What to explain?

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Kid : What are clouds made of?
Dad: They are made of water vapour, that was formed by heat of the sun…
Dad: Actually they are made of marshmallow, and when you are hungry you can eat them…

The above conversation is from the movie Project 2, that I saw yesterday and this has given raised a big question on what is the best way to explain things to children?

To my son (turned 4) who keeps asking a lot of questions, I have been answering them in actual scientific terms and now I think, was that necessary at all? What would have happened if had answered differently, like things which will make him go crazy?

What is best possible way to explain things to children, exact boring facts or imaginary stuff, please share your thoughts.

Edit :

I realize that, I haven’t made my self clear in the above post. So here is concise question that I have in mind.

Should we teach the children hard factual answers or give him/her a poetic answer?


12 Responses to “What to explain?”

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  3. 3 Jesse Grillo September 5, 2017 at 3:26 am

    I hate that my phone battery is dying. Thank you! Such a deep answer! I bet you make babies smile.

  4. 4 Jesse Grillo September 4, 2017 at 6:28 pm

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  6. 6 Ramu May 10, 2009 at 9:30 pm

    Karthi –

    That’s why I always see that the Grand Parents are the right people to handle kids questions. They know that the kids needs entertaining and not educative responses.

    In my view, in a way providing a reply that will trigger their imagination would be better (though they are fallacies) than just providing them direct facts. Eventually when they will learn the facts when they reach right age.

    You are not the right fit for that, because you want the kid to be always intelligent in the competitive world instead of making him creative and poetic.

    That’s why in Western World people have Fairy Tales and in India we have Puranams, Ithihas, Panchathantra Stories etc. We are far advanced than any one in this field. Alas! no body recognizes that in the modern society…


  7. 7 united April 14, 2009 at 11:04 am

    I too used to face lots of such volleys from my niece. However, I always used to explain everything in detail either with the help of some diagrams or some experiment or using animations available on the web. If I was busy or if I find it hard to explain it to her immediately, I used to ask her for some time to frame my explanation. Whenever I was ready with an explanation, I used to tell it to her.

    Anyways in the case of rain, best thing to do is take the kid to a vessel of boiling water, show the steam and show him how it condenses if you hold a plate on top of the raising steam, and show him/her how the water droplets fall down once they condense.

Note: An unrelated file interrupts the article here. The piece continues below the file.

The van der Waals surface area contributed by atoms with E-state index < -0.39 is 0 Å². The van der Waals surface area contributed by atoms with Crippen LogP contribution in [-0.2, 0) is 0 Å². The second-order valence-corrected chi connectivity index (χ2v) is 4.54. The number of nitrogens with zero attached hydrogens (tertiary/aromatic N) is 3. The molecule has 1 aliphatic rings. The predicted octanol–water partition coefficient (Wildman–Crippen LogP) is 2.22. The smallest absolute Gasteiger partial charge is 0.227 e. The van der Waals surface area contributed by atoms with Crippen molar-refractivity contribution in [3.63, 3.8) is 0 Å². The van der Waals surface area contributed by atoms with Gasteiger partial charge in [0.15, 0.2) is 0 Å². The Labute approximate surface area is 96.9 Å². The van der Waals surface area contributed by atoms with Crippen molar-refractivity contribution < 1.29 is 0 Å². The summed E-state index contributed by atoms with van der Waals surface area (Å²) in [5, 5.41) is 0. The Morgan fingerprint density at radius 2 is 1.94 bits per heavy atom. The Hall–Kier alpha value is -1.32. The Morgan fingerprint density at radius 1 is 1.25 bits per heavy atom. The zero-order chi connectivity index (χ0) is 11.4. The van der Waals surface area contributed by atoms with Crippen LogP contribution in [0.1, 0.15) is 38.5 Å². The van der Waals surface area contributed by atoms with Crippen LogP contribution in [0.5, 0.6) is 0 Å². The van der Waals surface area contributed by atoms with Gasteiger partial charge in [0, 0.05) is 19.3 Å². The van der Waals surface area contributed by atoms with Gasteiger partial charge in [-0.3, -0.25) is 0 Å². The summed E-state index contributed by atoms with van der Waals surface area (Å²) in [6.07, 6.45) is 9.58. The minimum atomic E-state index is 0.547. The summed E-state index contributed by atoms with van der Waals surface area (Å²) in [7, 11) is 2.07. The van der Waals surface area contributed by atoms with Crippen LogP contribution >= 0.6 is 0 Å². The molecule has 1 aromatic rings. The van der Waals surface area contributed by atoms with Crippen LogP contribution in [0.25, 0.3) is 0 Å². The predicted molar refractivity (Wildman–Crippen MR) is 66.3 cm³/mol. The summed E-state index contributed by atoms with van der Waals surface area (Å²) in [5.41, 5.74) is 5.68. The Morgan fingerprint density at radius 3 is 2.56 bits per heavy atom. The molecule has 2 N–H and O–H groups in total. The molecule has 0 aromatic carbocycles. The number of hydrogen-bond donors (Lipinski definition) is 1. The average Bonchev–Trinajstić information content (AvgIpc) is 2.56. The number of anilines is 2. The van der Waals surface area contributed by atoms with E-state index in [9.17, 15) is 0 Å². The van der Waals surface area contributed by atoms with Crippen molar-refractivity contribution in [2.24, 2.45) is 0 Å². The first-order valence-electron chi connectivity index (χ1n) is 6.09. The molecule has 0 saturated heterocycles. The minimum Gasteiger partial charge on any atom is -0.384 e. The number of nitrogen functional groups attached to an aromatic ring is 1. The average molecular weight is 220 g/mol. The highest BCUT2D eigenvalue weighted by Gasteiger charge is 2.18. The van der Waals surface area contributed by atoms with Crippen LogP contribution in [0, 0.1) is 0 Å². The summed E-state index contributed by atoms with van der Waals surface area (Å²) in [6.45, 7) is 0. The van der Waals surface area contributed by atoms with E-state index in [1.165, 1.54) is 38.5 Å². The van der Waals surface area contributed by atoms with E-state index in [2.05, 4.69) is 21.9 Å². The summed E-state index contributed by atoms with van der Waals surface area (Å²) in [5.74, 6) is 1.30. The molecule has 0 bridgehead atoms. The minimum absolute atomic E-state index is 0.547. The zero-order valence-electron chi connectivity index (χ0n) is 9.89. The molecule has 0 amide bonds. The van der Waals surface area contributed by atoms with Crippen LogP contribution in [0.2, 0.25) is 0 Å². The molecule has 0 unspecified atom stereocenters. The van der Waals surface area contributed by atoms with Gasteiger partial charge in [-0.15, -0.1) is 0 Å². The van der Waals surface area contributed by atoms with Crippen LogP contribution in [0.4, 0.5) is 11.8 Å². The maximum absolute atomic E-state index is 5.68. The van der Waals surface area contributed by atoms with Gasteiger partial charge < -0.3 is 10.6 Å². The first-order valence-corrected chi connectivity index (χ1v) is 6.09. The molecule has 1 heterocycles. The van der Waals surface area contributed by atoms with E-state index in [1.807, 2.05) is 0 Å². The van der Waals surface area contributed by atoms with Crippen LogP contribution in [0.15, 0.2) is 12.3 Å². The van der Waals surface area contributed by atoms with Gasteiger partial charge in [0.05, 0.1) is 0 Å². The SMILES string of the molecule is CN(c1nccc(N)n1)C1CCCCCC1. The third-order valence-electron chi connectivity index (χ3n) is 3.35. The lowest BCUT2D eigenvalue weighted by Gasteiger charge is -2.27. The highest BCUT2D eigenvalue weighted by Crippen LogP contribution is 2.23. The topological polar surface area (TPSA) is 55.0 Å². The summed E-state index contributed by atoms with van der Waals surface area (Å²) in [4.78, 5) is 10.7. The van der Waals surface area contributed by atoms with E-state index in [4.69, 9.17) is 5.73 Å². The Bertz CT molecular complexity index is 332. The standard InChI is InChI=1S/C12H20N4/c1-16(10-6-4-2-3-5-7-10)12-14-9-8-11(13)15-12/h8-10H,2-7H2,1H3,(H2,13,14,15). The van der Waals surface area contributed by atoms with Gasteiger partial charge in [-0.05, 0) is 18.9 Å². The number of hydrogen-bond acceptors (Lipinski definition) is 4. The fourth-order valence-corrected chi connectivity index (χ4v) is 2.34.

So the underlying thing here is : take your time, find an easy to understand explanation, tell it to the kid. This I guess, is always possible.

    • 8 Karthi April 14, 2009 at 11:08 am

      Dhruva, I know you would do that! But as I pointed to Jesvin, the question I have is should we give the child a factual scientific answer or spur his creativity with more creative way (poetic) which is scheme is better?

    • 9 Karthi April 14, 2009 at 11:15 am

      Thanks Dhruva, I need to resort to experiments to explain the principles, I will start with the experiment explaining rain.

  8. 10 jesvin April 6, 2009 at 6:30 pm

    All the steam gets to the “roof” of the sky as it could not go further up. As more steam comes in, it gets thicker and thicker, until it all falls down as rain. Gimme a better on if you can.

    I had a rule imposed by my mom that capped my questions per day to 25 which kinda made me disappointed. Then I used to be known as a know-it-all. But a question that left me stumped was a question from Google interview: “explain databases in three sentences as you would to a five-year-old”.

    You dont understand it very well if you cannot explain it to your grandma-Einstien

    And a ‘toon too: http://abstrusegoose.com/98

    • 11 Karthi April 6, 2009 at 9:18 pm

      Jesvin; the question I have question is what kind of answers enhances the creativity of the child? All my current answers to my son’s question has been very scientific and factual, in line with the cartoon. (I can’t say he understands everything, for example, now he knows that brain controls all his actions, moon has not it’s own light but the reflected light etc)

      Should I pursue telling him factual answers or trigger his creativity, may be in science or arts for that matter.

      Am in the same frequency with Einstein, on explaining things to kids, that has been one of my fav quote.

    • 12 Karthi April 6, 2009 at 9:24 pm

      Jesvin, May be the things are not clear in the conversation.
      In the movie, the father well versed scientist himself, at later point he avoids all the scientific explanation to kid and resorts to Marshmallow stuff.

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